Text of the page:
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How to Ask for a Mental Health Day from Work

It’s been getting harder and harder to get out of bed in the morning. And when you get to work, it feels like it takes every ounce of effort you have just to focus on the job and get everything done. If you had the flu, you’d have no problem calling in sick. But what happens when you’re simply emotionally exhausted, but you’re not sure how to ask for a mental health day?

Know Your Organization’s Mental Health Policies

If your workplace has an employee handbook, it’s a good idea to familiarize yourself with what is and is not required when you take a day off. Some companies mandate a doctor’s note. Other organizations don’t demand any documentation. Some places even include mental health in their sick day policy. 

Knowing what’s expected of you ahead of time can help you decide how to ask for a mental health day. 

Consider Your Relationship With Your Supervisor

When you make the call, who will you be speaking to? Do you have a mutually respectful relationship with this person? In other words, if you call and say, “Look, I’m having a tough time with my mental health, and I need to take a day,” how will they respond?

Hopefully, your supervisor (or whoever else you report to) will be both understanding and accommodating. Unfortunately, we all know that’s not a universal experience. Some bosses can be overly demanding or downright disrespectful. The likely response of the person you need to inform is an important factor to consider when you’re thinking about how to ask for a mental health day.

Be Honest

Concocting some wild excuse about why you need to call off can cause a host of problems. If you instead opt to say something like, “Hey, I’m not feeling very good today, so I need to stay home,” you are protected by the fact that you’re being completely honest. 

Remember: You are not lying when you say you’re not feeling well. No matter what you have been conditioned to believe, mental health concerns are just as legitimate as physical injuries or illnesses are. There is nothing wrong about wanting to protect your psychological well-being.

Don’t Elaborate Unless You Need To

Unless you are required to provide details about the nature of your illness, “I’m not feeling very good today,” is a valid reason for taking a mental health day. 

If your boss or supervisor asks for more information, you have two general options:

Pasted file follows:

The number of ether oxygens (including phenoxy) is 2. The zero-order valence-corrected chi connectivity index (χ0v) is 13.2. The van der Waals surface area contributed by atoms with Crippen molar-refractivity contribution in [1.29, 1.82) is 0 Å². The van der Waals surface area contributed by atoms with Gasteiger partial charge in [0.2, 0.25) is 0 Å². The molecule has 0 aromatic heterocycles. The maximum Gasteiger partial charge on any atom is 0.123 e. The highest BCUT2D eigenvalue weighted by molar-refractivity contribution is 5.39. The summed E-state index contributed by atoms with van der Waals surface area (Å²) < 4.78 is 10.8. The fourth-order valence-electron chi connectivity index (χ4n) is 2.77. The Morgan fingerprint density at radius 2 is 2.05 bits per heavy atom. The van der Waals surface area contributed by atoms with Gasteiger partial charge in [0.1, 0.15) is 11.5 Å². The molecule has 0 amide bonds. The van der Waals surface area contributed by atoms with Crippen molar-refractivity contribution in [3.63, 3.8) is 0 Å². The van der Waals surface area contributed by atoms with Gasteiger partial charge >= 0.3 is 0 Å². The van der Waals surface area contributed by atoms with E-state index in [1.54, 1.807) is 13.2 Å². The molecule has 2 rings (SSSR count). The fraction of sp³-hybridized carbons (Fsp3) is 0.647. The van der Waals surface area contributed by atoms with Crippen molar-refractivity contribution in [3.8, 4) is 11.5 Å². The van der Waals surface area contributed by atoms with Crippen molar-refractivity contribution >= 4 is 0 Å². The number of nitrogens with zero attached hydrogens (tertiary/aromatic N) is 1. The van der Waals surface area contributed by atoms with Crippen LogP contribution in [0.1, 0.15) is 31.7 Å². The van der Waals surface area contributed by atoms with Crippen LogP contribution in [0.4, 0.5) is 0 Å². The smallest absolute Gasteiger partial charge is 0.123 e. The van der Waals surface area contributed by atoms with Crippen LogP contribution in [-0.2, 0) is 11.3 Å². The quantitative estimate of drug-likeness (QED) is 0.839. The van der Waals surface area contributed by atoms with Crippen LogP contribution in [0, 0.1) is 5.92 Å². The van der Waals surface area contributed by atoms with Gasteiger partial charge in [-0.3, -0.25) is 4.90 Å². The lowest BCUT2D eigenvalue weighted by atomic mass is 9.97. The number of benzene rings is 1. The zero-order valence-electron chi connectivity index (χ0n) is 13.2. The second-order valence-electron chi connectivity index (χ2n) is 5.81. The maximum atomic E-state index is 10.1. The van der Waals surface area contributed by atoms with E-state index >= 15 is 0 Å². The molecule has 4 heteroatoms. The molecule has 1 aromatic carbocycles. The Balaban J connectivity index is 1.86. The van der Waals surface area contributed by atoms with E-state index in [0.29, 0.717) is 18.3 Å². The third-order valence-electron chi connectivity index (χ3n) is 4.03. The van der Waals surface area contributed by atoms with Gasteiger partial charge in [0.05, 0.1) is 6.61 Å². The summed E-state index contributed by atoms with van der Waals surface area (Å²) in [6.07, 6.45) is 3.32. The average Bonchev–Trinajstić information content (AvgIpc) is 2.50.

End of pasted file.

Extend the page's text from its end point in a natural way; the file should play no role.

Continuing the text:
• Tell them you’ve been having some challenges with your mental health, and you need the day to relax, recharge, and refocus.
  • Tell them you’re not comfortable discussing the specifics of your health, and reiterate that you simply don’t feel good enough to come into work today.

Of course, there’s also a third option: You can tell them you have a severe headache, flu-like symptoms, or another relatively vague malady. We know we just emphasized honesty in the previous section, but we also understand that, in certain circumstances, you may need to be less than completely forthright in order to protect your privacy and preserve your employment.

Plan & Practice

The fact that you’re reading a post titled “How to Ask for a Mental Health Day from Work” is pretty solid evidence that you’re already planning ahead. But as far as this particular piece of advice is concerned, we’re focusing on what you will say and how your boss might respond.

Think through exactly what you intend to say when you make the call. You may even want to write a brief script, so you can be sure that you say everything you want to (and nothing you don’t). 

Your planning and practicing should also include preparing responses to questions or comments that your boss may make. Some of the points we made in previous sections may come in handy, so we’ll repeat a few of them here for emphasis:

  • What are you required to tell your employer?
  • What is your relationship with your supervisor like?
  • What information do you feel comfortable sharing?
  • What details do you prefer to keep to yourself?

Again, think about writing your answers down – or at least making a few notes that you can refer to. We’re not trying to turn this phone call into an essay writing assignment, but if you’re nervous or unsure about how the call will go, there’s comfort to be found in preparation.

Don’t Feel Guilty

Some people feel guilty any time they take a day off. (There’s even a thing called “vacation guilt,” which may be a topic for a future post.) 

At its most basic level, this is somewhat understandable. You value your job, you care about the people you work with, and you don’t want to inconvenience someone else because you’re not there to take care of your responsibilities. 

But here’s a quick dose of truth: For you to be the most valuable employee or colleague you can be, you need to tend to your own physical and mental health. There’s a reason that flight attendants tell parents to put their air masks on first, then put them on their children. You can’t help someone else if you are neglecting your own basic needs.

Find Mental Health Treatment in Nashville, TN

Sometimes, taking a day or two is all you need to get back to full strength. But if you’ve been struggling with anxiety, depression, or another mental health disorder, you might need professional help. Arbor Wellness offers a full continuum of personalized mental health treatment services for adults in the Nashville, Tennessee, area. For more about our programs and services, give us a call or visit our admissions page today.